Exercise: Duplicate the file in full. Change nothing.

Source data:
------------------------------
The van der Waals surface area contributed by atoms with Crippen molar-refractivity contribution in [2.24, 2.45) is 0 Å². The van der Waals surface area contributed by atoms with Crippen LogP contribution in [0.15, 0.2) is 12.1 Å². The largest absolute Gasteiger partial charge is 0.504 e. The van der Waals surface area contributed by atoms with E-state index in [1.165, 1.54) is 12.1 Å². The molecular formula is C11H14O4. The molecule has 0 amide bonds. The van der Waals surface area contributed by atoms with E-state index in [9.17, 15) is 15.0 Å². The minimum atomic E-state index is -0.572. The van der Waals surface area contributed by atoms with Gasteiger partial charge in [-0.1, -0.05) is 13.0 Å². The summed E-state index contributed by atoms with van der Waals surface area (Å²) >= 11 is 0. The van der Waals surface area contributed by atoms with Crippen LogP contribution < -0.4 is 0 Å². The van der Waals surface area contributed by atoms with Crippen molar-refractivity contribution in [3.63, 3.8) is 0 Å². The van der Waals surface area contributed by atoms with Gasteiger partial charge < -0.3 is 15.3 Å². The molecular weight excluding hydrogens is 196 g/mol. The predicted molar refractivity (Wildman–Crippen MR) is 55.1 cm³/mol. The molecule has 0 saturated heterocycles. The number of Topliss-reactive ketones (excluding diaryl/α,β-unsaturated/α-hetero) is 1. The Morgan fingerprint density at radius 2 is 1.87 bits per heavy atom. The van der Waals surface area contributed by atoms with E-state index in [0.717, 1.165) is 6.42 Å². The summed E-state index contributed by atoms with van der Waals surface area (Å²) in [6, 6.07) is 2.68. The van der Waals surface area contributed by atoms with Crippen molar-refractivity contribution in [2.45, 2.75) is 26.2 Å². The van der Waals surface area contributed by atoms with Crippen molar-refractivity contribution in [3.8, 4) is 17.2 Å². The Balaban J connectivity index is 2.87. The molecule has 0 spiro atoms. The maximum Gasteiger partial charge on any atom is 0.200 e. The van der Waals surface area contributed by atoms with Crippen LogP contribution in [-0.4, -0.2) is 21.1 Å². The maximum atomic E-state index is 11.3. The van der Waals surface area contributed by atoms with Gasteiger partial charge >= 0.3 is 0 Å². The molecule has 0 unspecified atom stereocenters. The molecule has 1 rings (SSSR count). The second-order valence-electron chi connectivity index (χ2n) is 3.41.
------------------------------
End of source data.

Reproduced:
The van der Waals surface area contributed by atoms with Crippen molar-refractivity contribution in [2.24, 2.45) is 0 Å². The van der Waals surface area contributed by atoms with Crippen LogP contribution in [0.15, 0.2) is 12.1 Å². The largest absolute Gasteiger partial charge is 0.504 e. The van der Waals surface area contributed by atoms with E-state index in [1.165, 1.54) is 12.1 Å². The molecular formula is C11H14O4. The molecule has 0 amide bonds. The van der Waals surface area contributed by atoms with E-state index in [9.17, 15) is 15.0 Å². The minimum atomic E-state index is -0.572. The van der Waals surface area contributed by atoms with Gasteiger partial charge in [-0.1, -0.05) is 13.0 Å². The summed E-state index contributed by atoms with van der Waals surface area (Å²) >= 11 is 0. The van der Waals surface area contributed by atoms with Crippen LogP contribution < -0.4 is 0 Å². The van der Waals surface area contributed by atoms with Crippen molar-refractivity contribution in [3.63, 3.8) is 0 Å². The van der Waals surface area contributed by atoms with Gasteiger partial charge < -0.3 is 15.3 Å². The molecular weight excluding hydrogens is 196 g/mol. The predicted molar refractivity (Wildman–Crippen MR) is 55.1 cm³/mol. The molecule has 0 saturated heterocycles. The number of Topliss-reactive ketones (excluding diaryl/α,β-unsaturated/α-hetero) is 1. The Morgan fingerprint density at radius 2 is 1.87 bits per heavy atom. The van der Waals surface area contributed by atoms with E-state index in [0.717, 1.165) is 6.42 Å². The summed E-state index contributed by atoms with van der Waals surface area (Å²) in [6, 6.07) is 2.68. The van der Waals surface area contributed by atoms with Crippen molar-refractivity contribution in [2.45, 2.75) is 26.2 Å². The van der Waals surface area contributed by atoms with Crippen molar-refractivity contribution in [3.8, 4) is 17.2 Å². The Balaban J connectivity index is 2.87. The molecule has 0 spiro atoms. The maximum Gasteiger partial charge on any atom is 0.200 e. The van der Waals surface area contributed by atoms with Crippen LogP contribution in [-0.4, -0.2) is 21.1 Å². The maximum atomic E-state index is 11.3. The van der Waals surface area contributed by atoms with Gasteiger partial charge >= 0.3 is 0 Å². The molecule has 0 unspecified atom stereocenters. The molecule has 1 rings (SSSR count). The second-order valence-electron chi connectivity index (χ2n) is 3.41.